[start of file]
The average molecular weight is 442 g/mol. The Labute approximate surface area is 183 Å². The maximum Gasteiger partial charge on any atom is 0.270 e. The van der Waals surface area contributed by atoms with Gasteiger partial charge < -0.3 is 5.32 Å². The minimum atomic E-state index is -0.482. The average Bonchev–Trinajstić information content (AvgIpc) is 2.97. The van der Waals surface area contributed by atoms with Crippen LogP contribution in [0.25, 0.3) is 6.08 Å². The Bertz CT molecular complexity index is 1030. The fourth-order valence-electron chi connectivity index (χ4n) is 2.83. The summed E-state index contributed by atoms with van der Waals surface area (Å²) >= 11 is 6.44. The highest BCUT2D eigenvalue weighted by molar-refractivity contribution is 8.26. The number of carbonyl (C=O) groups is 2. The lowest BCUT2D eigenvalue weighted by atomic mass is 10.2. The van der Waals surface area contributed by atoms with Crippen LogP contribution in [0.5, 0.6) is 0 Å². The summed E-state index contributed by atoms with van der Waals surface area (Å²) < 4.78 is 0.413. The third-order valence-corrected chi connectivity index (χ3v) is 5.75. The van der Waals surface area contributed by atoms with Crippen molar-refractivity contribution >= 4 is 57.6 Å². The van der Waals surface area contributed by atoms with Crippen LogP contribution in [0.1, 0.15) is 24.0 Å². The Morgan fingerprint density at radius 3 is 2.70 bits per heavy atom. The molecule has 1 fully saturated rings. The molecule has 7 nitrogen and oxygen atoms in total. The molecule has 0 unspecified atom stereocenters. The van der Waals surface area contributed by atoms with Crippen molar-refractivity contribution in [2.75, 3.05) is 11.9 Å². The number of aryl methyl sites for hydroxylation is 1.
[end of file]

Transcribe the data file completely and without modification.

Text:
The average molecular weight is 442 g/mol. The Labute approximate surface area is 183 Å². The maximum Gasteiger partial charge on any atom is 0.270 e. The van der Waals surface area contributed by atoms with Gasteiger partial charge < -0.3 is 5.32 Å². The minimum atomic E-state index is -0.482. The average Bonchev–Trinajstić information content (AvgIpc) is 2.97. The van der Waals surface area contributed by atoms with Crippen LogP contribution in [0.25, 0.3) is 6.08 Å². The Bertz CT molecular complexity index is 1030. The fourth-order valence-electron chi connectivity index (χ4n) is 2.83. The summed E-state index contributed by atoms with van der Waals surface area (Å²) >= 11 is 6.44. The highest BCUT2D eigenvalue weighted by molar-refractivity contribution is 8.26. The number of carbonyl (C=O) groups is 2. The lowest BCUT2D eigenvalue weighted by atomic mass is 10.2. The van der Waals surface area contributed by atoms with Crippen LogP contribution in [0.5, 0.6) is 0 Å². The summed E-state index contributed by atoms with van der Waals surface area (Å²) < 4.78 is 0.413. The third-order valence-corrected chi connectivity index (χ3v) is 5.75. The van der Waals surface area contributed by atoms with Crippen molar-refractivity contribution >= 4 is 57.6 Å². The van der Waals surface area contributed by atoms with Crippen LogP contribution in [0.1, 0.15) is 24.0 Å². The Morgan fingerprint density at radius 3 is 2.70 bits per heavy atom. The molecule has 1 fully saturated rings. The molecule has 7 nitrogen and oxygen atoms in total. The molecule has 0 unspecified atom stereocenters. The van der Waals surface area contributed by atoms with Crippen molar-refractivity contribution in [2.75, 3.05) is 11.9 Å². The number of aryl methyl sites for hydroxylation is 1.